Cell biology, microbiology societies present awards
ASCB awards for Trejo, Olzmann, Farber
The American Society for Cell Biology has announced its annual awards for 2021, and three American Society for Biochemistry and Molecular Biology members are among its slate of awardees.
Joann Trejo, a professor and assistant vice chancellor for health sciences faculty affairs at the University of California, San Diego, School of Medicine, has received the ASCB’s prize for excellence in inclusivity, which recognizes a scientist who champions inclusion and diversity in science with a $5,000 award to further their inclusion activities. In addition to studying protease-activated receptor and G-protein–coupled receptor signaling in vascular inflammation and breast cancer progression, Trejo is dedicated to faculty mentoring and trainee mentoring; the award is the latest in a series of mentoring and inclusivity awards recognizing her work from ASCB, ASBMB and UCSD.
James Olzmann, an associate professor at the University of California, Berkeley, has received the Günter Blobel Early Career Award, which honors a researcher less than seven years into an independent career. (The ASCB recently renamed the award in honor of Blobel, a cell biologist and Nobel laureate who died in 2018). Olzmann’s lab studies lipid droplet function with special interest in the proteins that regulate lipid storage and mobilization from inside these organelles. He also won a 2019 Presidential Early Career Award for Scientists and Engineers.
Steven Farber, a principal investigator at the Carnegie Institution for Science embryology department and adjunct professor in the Johns Hopkins University biology department, shares this year’s Bruce Alberts Award for Excellence in Science Education with Jamie Shuda. Farber and Shuda are the co-creators of an outreach educational program, Project BioEYES, which has used hands-on experiments with zebra fish to teach science to more than 130,000 students in grades 4 through 12. Farber’s lab studies digestive organ physiology in developing zebra fish larvae with a focus on the cell and molecular biology of lipids.
ASM career awards for Wickner, Moss
The American Society for Microbiology has announced the recipients of its 2021 awards, including American Society for Biochemistry and Molecular Biology members Sue Wickner and Bernard Moss among the honorees. Both are distinguished investigators who lead laboratories at the National Institutes of Health in Bethesda.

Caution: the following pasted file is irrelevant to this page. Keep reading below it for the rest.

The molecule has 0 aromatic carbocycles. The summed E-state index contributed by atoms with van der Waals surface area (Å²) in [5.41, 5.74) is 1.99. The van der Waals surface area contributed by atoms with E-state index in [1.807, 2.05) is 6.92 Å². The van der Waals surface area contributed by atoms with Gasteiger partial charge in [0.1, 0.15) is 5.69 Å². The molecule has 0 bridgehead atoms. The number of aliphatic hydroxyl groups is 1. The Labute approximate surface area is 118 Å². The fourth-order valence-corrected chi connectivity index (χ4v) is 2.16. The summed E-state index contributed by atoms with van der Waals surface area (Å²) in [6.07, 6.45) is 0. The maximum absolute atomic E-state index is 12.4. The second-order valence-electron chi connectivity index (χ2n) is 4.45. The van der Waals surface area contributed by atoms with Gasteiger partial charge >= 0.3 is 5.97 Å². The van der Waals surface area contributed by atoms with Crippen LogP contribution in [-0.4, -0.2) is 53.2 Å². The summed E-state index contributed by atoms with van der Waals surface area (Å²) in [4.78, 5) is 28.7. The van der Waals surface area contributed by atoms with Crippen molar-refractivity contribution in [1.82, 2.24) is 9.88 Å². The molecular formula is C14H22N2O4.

Sue Wickner, head of the molecular biology of DNA section at the National Cancer Institute, has received the ASM award for Basic Research, which recognizes a scientist “whose discoveries have been fundamental to advancing our understanding of the microbial world.” Her work focuses on heat-shock proteins, a family of ATP-dependent molecular chaperones that participate in protein folding and proteolysis in both prokaryotic and eukaryotic cells. Her lab found that these chaperones can also participate in protein disaggregation, helping cells respond to stress. Wickner is a member of the National Academy of Sciences and a fellow of the American Academy of Arts and Sciences.
Bernard Moss, head of the genetic engineering section of the National Institute for Allergy and Infectious Disease, was honored with a Lifetime Achievement Award, which recognizes a career of sustained contribution to the field of microbiology. Moss, a virologist and former president of the American Society for Virology, is known for research into viral mRNA capping; immune evasion through expression of proteins that resemble host cytokines; and the use of vaccinia-based vectors for vaccines. Moss reflected on his long career in a 2017 article in the Journal of Biological Chemistry. He is a member of the National Academy of Sciences and a fellow of the AAAS.
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